CColor4f deltaC = (*c2-*c1)/deltaY;

		for (int y=sy;y < ey;y++)
		{
			int lineoffset = y * (g_iScreenMultiple);
			g_puiScreen[lineoffset + int((float(y)-c)*slope1)] = (*c1 + deltaC * float(y)).GetColor(); // Colour = Colour1 + (Colour2-Colour1) * y/deltaY
																											// Colour = Colour1 + (Colour2-Colour1)/deltaY * y
		}
	}

};

As you can see I have tried to patch the error a bit by adding
		if (a < 0.0f) a = 0.0f;
		if (r < 0.0f) r = 0.0f;
		if (g < 0.0f) g = 0.0f;
		if (b < 0.0f) b = 0.0f;
		if (a > 1.0f) a = 1.0f;
		if (r > 1.0f) r = 1.0f;
		if (g > 1.0f) g = 1.0f;
		if (b > 1.0f) b = 1.0f;
Without it this is how the render looks: tempo2.jpg

Share this post


Link to post
Share on other sites
Advertisement
1). After a quick look, I don't like this line:

return ((unsigned int(255.0f*a)) << 24) + ((unsigned int(255.0f*r))<< 16) + ((unsigned int(255.0f*g))<< 8) +(unsigned int(255.0f*b));


Casting a float to an int is going to lose you some precision. I'm not sure if this is your problem, but it can't be good.

I think you're making it more difficult than it actually is. To fade from one color to the other, you can just use a LERP equation:

newColor = (1 - currentLinePercent)startColor + (currentLinePercent * endColor)

- newColor (r,g,b) is the color of your line.
- currentLinePercent is the line number you're on divided by the total lines in the quarter circle (as based on your pictures).
- startColor and endColor are obvious. Both are (r,g,b) triplets.

2). Capping the alpha/r/g/b values to the 0-1 range is a good idea.

3). Use [ source ] [ /source ] tags instead of [ code ] [ /code ] tags. It makes it easier to read :)

Share this post


Link to post
Share on other sites
Quote:
Original post by Doggan
1). After a quick look, I don't like this line:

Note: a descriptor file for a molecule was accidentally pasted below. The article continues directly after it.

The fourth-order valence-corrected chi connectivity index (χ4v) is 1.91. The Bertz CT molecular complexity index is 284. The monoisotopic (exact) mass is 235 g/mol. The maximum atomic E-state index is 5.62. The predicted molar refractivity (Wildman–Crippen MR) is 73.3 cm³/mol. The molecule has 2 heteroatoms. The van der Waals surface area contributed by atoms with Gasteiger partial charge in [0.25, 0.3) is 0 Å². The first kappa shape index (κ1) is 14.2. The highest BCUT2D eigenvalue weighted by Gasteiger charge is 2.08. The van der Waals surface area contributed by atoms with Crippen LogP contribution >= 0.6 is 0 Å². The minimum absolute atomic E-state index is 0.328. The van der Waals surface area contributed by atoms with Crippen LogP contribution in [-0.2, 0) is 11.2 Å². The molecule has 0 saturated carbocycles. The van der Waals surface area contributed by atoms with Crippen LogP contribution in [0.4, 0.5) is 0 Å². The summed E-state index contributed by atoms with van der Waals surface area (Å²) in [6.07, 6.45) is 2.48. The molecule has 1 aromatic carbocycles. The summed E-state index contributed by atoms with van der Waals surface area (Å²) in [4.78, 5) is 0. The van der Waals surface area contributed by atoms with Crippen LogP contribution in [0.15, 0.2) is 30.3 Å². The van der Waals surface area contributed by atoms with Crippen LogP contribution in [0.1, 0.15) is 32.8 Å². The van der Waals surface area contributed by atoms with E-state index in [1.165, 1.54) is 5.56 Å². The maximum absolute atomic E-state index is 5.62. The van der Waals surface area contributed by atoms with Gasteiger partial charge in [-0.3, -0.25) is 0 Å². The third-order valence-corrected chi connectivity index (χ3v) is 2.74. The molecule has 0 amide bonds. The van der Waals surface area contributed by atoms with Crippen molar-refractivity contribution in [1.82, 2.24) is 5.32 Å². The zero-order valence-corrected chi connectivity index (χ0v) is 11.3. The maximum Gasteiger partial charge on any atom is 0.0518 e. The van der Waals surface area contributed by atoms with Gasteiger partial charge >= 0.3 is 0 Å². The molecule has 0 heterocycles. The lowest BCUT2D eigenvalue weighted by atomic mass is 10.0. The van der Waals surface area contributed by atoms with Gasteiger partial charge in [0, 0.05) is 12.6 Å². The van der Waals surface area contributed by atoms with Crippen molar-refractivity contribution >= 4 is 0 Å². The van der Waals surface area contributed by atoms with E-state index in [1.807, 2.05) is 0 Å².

return ((unsigned int(255.0f*a)) << 24) + ((unsigned int(255.0f*r))<< 16) + ((unsigned int(255.0f*g))<< 8) +(unsigned int(255.0f*b));


Casting a float to an int is going to lose you some precision. I'm not sure if this is your problem, but it can't be good.
3). Use [ source ] [ /source ] tags instead of [ code ] [ /code ] tags. It makes it easier to read :)


How do I get rid of the type casting?

// Here is my improved version, It still type casts but now handles the wrapping correctly

unsigned int ret;
char mr,mg,ma,mb;
mr = char(twopower8f*r);
mg = char(twopower8f*g);
mb = char(twopower8f*b);
ma = char(twopower8f*a);
__asm
{
//mov edi,[ret] // Get the memory address of ret
mov ah,ma
mov al,mr
shl eax,16
mov ah,mg
mov al,mb

// Okay so my colour is now stored in eax
mov ret,eax
}
return ret;




Okay but I am seriously considering changing from using floats to bytes for the storage of the colours





PS Thanks your percentage thing works...

[Edited by - dawidjoubert on April 5, 2006 9:52:55 AM]

Share this post


Link to post
Share on other sites
Sign in to follow this  

  • Advertisement
×

Important Information

By using GameDev.net, you agree to our community Guidelines, Terms of Use, and Privacy Policy.

We are the game development community.

Whether you are an indie, hobbyist, AAA developer, or just trying to learn, GameDev.net is the place for you to learn, share, and connect with the games industry. Learn more About Us or sign up!

Sign me up!